The trick is that our brain tells us, “You know, if I could just have a little bit more, I’d finally get to 10 and stay there.” Most of us live most of our lives this way. Constantly chasing our imagined 10. You think to be happier, you need to get a new job, so you get a new job. And then a few months later, you feel like you’d be happier if you had a new house. So you get a new house. And then a few months later, it’s an awesome beach vacation, so you go on an awesome beach vacation, and… well, you get the point.

(…) Does this mean that there’s no point in doing anything? No, it means that we need to be motivated in life by something more than our own happiness. It means that we have to be driven by something greater than ourselves.
Otherwise, you will simply run and run towards some vision of your own glory and improvement, towards your perfect 10, all the while feeling as though you’re in the same place. Or worse, like Riley’s championship teams, slowly undermining what got you there to begin with.

(…) The funny thing about self-improvement for the sake of self-improvement is that it doesn’t inherently mean anything. It’s just a glorified hobby. It’s something to keep you occupied and to enthusiastically discuss with other people who have the same hobby. It took me a long time to accept the fact that just because something can be improved in my life, does not mean that it should be improved in my life.

The improvement is not the problem, it’s the WHY that’s motivating the improvement that matters. When one compulsively looks to improve oneself, without any greater cause or reason driving it other than self-aggrandizement, it leads to a life of immense self-preoccupation, a light and beneficent form of narcissism where one’s constant attention and focus is on oneself. And ironically, this will probably make your life worse off. I think many people see life in terms of linear growth and improvement. This is probably only true when you’re young. As a kid, your knowledge and understanding of the world grow massively each year. As a young adult, your opportunities and skills grow rapidly as well. But once you hit adulthood, once you’re established and have developed expertise in certain areas, because you’ve already invested so much time and mental energy into your skills and assets, life is no longer simply a question of improvement, but rather of trade-off.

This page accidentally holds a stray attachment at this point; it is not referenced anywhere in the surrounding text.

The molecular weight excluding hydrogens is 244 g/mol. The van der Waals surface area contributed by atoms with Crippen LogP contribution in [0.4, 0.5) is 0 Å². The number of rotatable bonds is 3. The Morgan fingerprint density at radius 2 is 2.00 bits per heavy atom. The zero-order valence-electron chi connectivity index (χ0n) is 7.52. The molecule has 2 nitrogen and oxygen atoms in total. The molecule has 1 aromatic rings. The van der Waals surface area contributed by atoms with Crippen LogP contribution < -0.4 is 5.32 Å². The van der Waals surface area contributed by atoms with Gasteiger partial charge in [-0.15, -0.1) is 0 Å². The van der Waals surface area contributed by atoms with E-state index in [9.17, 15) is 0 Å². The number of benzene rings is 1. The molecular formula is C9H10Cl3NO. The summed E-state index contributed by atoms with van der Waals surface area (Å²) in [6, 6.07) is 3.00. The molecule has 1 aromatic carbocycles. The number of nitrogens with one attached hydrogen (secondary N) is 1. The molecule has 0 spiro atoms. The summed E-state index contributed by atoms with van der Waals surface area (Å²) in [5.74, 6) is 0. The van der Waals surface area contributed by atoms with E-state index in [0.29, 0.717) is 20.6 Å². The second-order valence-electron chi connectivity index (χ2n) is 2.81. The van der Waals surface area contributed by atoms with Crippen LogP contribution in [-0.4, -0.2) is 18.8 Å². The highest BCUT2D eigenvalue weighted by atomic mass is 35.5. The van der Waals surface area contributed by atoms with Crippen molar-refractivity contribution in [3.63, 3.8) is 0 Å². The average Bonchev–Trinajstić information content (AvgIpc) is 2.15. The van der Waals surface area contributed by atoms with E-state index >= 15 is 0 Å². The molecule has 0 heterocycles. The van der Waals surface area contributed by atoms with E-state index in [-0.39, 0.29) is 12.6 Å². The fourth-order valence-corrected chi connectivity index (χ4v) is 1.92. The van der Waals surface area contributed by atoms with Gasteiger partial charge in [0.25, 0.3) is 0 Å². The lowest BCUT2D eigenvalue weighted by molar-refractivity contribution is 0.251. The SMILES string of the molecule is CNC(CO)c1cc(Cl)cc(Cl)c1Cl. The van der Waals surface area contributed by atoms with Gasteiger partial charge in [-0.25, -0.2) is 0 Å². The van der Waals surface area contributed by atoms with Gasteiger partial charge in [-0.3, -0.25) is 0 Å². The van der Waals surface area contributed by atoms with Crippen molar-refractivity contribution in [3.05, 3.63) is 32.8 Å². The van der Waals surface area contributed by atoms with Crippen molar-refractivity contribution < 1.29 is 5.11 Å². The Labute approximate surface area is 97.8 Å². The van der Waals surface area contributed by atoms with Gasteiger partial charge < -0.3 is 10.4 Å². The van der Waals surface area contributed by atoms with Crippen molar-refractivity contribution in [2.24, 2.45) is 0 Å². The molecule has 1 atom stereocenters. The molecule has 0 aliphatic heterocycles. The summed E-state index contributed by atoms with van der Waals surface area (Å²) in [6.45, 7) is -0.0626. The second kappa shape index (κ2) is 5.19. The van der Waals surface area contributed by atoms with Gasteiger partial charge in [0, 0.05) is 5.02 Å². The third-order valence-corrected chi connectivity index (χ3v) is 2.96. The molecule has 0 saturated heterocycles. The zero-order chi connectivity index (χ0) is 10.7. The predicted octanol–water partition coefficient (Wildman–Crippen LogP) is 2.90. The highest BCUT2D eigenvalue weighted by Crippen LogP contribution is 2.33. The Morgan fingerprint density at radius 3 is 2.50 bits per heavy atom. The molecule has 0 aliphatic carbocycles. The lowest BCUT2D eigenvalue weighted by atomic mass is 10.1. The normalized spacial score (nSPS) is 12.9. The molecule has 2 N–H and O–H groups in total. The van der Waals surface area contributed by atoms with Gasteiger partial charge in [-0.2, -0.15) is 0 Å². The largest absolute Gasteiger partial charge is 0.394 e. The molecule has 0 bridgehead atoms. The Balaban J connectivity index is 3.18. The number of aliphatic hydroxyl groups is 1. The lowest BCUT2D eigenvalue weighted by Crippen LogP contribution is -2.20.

Be careful with the drive to improve for the sake of improvement, the desire for more for no other reason than it’s more. Be careful adopting new dreams and goals that could harm the success and happiness you’ve already built for yourself today. Or as the cliche goes, be careful what you wish for, because you just might get it.

Life is not a checklist. It’s not a mountain to scale. It’s not golf game or a beer commercial or whatever you might want to insert here.

Life is a game of tradeoffs. And you must eventually choose what you’re willing to trade based on what you value. And if you’re not careful with your values, if you are willing to trade things away for the sake of another temporary trip to your own personal psychological 10, then chances are, at some point, you’ll realize you f*ed things up.